Living with ADHD without the meds

Medicating America’s children: Beautiful minds | The Economist →

Fascinating article by an outside observer about what’s going on in America. It reiterates the point that something is going on here, something more than just a pathology of the brain and its impact on the functioning of school children.

I went undiagnosed for ADHD throughout my educational experience. I definitely had times when I struggled with focus throughout my time in grade school. My first memories of struggling are when I had math quizzes in first grade, and the particular experience was one in which my teacher was a vivid witness to this difficulty. Yet, I was never sent to be evaluated for ADHD. Even when my parents complained in later grades with how long it took me to complete my homework, it didn’t hit anyone’s radar. I have no doubt that I would’ve been medicated if I was in the same position today.

Having experienced a life without gluten and with the impact it’s made on my effectiveness at work, it is horrifying to think what long term side effects I’d be dealing with today if I had been medicated for decades…

18 Things Highly Creative People Do Differently →

(Source: primalpalette)

How Working the Muscles May Boost Brainpower →


Starting Tuesday off with some delicious #glutenfree Millet Chia toast topped with #Avocado, #SeaSalt and Pepper. #Udiful!!


Starting Tuesday off with some delicious #glutenfree Millet Chia toast topped with #Avocado, #SeaSalt and Pepper. #Udiful!!

Green Sliders (Spinach, Mushroom, and Beef Mini Burgers) →



I didn’t exactly reinvent the wheel with this recipe. I simply modified the one I had for Super Porktastic meatloaf, substituting grass fed ground beef for the pork and I formed the meat and veggie mixture into mini burgers. My kids love ‘em ‘cause they can eat them with their hands and…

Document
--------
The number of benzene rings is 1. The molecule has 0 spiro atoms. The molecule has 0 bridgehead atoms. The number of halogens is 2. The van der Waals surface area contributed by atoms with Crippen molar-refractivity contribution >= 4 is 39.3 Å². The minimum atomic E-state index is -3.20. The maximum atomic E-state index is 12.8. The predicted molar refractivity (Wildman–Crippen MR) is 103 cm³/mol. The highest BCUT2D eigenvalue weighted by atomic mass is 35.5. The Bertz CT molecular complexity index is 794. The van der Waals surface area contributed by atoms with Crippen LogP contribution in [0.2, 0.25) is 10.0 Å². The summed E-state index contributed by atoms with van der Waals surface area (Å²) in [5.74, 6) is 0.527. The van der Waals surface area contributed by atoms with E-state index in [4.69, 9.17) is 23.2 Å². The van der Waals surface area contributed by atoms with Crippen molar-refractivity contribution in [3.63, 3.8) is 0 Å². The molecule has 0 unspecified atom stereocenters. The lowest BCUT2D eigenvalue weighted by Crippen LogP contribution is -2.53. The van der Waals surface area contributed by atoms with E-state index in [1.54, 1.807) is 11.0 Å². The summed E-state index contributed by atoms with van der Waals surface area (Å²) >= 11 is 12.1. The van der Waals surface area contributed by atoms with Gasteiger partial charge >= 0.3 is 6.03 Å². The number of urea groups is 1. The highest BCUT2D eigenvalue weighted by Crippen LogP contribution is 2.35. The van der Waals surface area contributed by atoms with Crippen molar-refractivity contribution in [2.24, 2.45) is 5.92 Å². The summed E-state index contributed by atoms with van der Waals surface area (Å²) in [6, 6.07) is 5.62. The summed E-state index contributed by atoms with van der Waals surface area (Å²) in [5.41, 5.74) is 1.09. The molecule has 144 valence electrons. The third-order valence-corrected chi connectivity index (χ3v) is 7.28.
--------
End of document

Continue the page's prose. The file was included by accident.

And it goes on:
Deconstructed Samosa (Spiced Keema)


In early 1996, Henry and I spent part of the blustery winter in London. We’d just graduated from college, and to celebrate, his parents had treated us to a trip. From our little Curzon Street apartment in Mayfair (right in Shepherd Market), we ventured around the city. Besides playing tourist, Henry wanted to catch the world premiere of Trainspotting (and drink beer in the theater) and stock up on Doc Martens in Camden. (It was the mid-90s, after all.) Me? Ever the gastro-tourist, I was there for the food. And you know what they say: when in London, eat Indian food.

Deconstructed Samosa (Spiced Keema) by Michelle Tam

Authentic Indian cuisine wasn’t new to me. Growing up in the San Francisco Bay Area, with its large and vibrant Indian and Pakistani communities, I can’t remember a time I didn’t crave great Indian grub: spicy curries, meat and vegetable stews, and rich, fragrant daal—all served with a variety of breads like brick-oven-baked naan, deep-fried bhatura or pan-cooked chapati flatbread. 

But the Indian food in London was revelatory, and we ate copious amounts of it. When we spent a weekend in Paris, I got sick and holed up in the hotel; my only directions to Henry were to bring me back macarons and—of all things to eat in Paris—Indian samosas. I was hooked.

Deconstructed Samosa (Spiced Keema) by Michelle Tam

You’re a samosa fan, too, right? These fried pastry pockets can be stuffed with spicy vegetables or meat, though these days, I prefer the latter. After all, the meat filling—keema—is the perfect emergency protein: it’s simple to make with pantry and fridge staples, and it’s great with everything from cauliflower rice and sweet potato hash to hearty omelets and crisp lettuce wraps.

Deconstructed Samosa (Spiced Keema) by Michelle Tam

For my deconstructed samosa dish, I adapted a recipe for sookha keema (dry-cooked spicy ground meat) from one of my favorite cookbooks of all time, Julie Sahni’s Classic Indian Cooking. The jacket is torn and tattered (and held together with tape), the text-only pages are dog-eared and splattered with curry sauce, but my first-edition copy of Classic Indian Cooking is still my go-to for authentic Indian recipes.

Deconstructed Samosa (Spiced Keema) by Michelle Tam

If you’re on a Whole30, you can serve the spiced meat in lettuce cups. Otherwise, you should buy this recipe from Tara Grant of Primal Girl and fry up some Paleo-friendly flatbread for this recipe. (And no, I wasn’t asked or paid to mention Tara’s recipe—I didn’t even sign up to be an affiliate, because I’m not looking to make money off of it. I bought the recipe myself after reading some rave reviews online, and I think it’s well worth the $3.95 price tag. I mean, we spend more on a big cuppa coffee, right?)